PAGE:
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ENG2001 English for Academic Purposes II: Home

Course Description

This course aims to build upon concepts learned in ENG1002 (EAP1) to construct the foundation of strong oral and written English communication skills required to succeed in today’s social, academic, scientific, and business environments.

Recommended Books

Essentials of Research Design and Methodology

This book introduces research design and methodology in scientific research. It is important, in the editors’ eyes, to elucidate what research and science are, and this comprises the main part of the first chapter. There are eight other chapters in this book, covering the preliminary stages of research; sources of bias in research design; common measurement issues and strategies in research design; general types of research designs and approaches; the many forms of validity as well as how to maximize validity in research; issues in data preparation, analyses, and interpretation; ethical considerations in research; the dissemination of research results and the distillation of major principles of research design and methodology.

Business Research Methods

This book is aimed at undergraduate students as well as graduate students in business studies who wants to advance their research methods. All chapters fall into 4 parts. Part One is the introduction to business research, Part Two the design of business research, Part Three the sources of collection of data, and Part Four the analysis and presentation of data. Each chapter follows a standard structure, beginning with “Bringing research to life” which is a case study conducted throughout the book. Besides, chapters also contain other features such as snapshots which are research examples from the researcher’s perspective and closeups that offers more in-depth examination of a key example.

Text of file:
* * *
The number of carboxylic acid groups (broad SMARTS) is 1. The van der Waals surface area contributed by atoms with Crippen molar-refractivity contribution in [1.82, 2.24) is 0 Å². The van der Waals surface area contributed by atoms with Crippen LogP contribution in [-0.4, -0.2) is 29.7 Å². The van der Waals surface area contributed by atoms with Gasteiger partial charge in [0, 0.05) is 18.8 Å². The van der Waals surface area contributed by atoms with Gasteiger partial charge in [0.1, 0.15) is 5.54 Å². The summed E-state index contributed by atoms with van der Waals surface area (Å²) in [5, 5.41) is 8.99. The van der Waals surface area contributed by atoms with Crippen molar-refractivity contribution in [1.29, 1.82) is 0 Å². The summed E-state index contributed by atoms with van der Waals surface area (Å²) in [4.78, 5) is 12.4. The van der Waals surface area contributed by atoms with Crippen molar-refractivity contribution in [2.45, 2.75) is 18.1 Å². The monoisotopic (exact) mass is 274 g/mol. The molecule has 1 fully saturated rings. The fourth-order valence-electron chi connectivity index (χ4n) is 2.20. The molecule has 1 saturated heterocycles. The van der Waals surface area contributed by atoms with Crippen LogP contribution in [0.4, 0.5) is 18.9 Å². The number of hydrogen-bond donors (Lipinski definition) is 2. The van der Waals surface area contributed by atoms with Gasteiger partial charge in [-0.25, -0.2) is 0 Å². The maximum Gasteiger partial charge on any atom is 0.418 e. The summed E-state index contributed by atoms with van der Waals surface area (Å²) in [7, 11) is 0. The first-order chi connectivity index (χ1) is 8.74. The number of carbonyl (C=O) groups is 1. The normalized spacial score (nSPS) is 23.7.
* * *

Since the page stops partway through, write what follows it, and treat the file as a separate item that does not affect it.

Writing Science: How to Write Papers That Get Cited and Proposals That Get Funded

This book is written by Joshua Schimel, a scientist working at the interface of ecosystem and microbial ecology at the University of Cali­fornia, Santa Barbara. As a scientist himself, Schimel does not waste words on how to convey data. Rather, he emphasizes that science writing should be conducted as storytelling. In other words, science writing should not be downplayed as secondary to scientific investigation and reporting; good writing is the foundation of reasonable thinking. The aim of the book is to “show scientists and students how to present their research in a way which is clear and that will maximize reader comprehension.”

Everyday Arguments: A Guide to Writing and Reading Effective Arguments

This book is divided into two parts, one part on writing, and the other on reading. The writing part presents three writing phases in an order that students typically follow when composing arguments. Phase I discusses how to bring a developing argument into focus. Phase II shows how to support the four different classes of argument, arguments of fact, cause, evaluation, and recommendation. Phase III presents the reviewing activities necessary to refine and polish an argument. The reading part contains a wide variety of contemporary texts, and the readings are divided into six topic areas, Today’s College Student, The Internet, Sports, Earning Your Living, Diet, and Reading Popular Culture.

Recommended Databases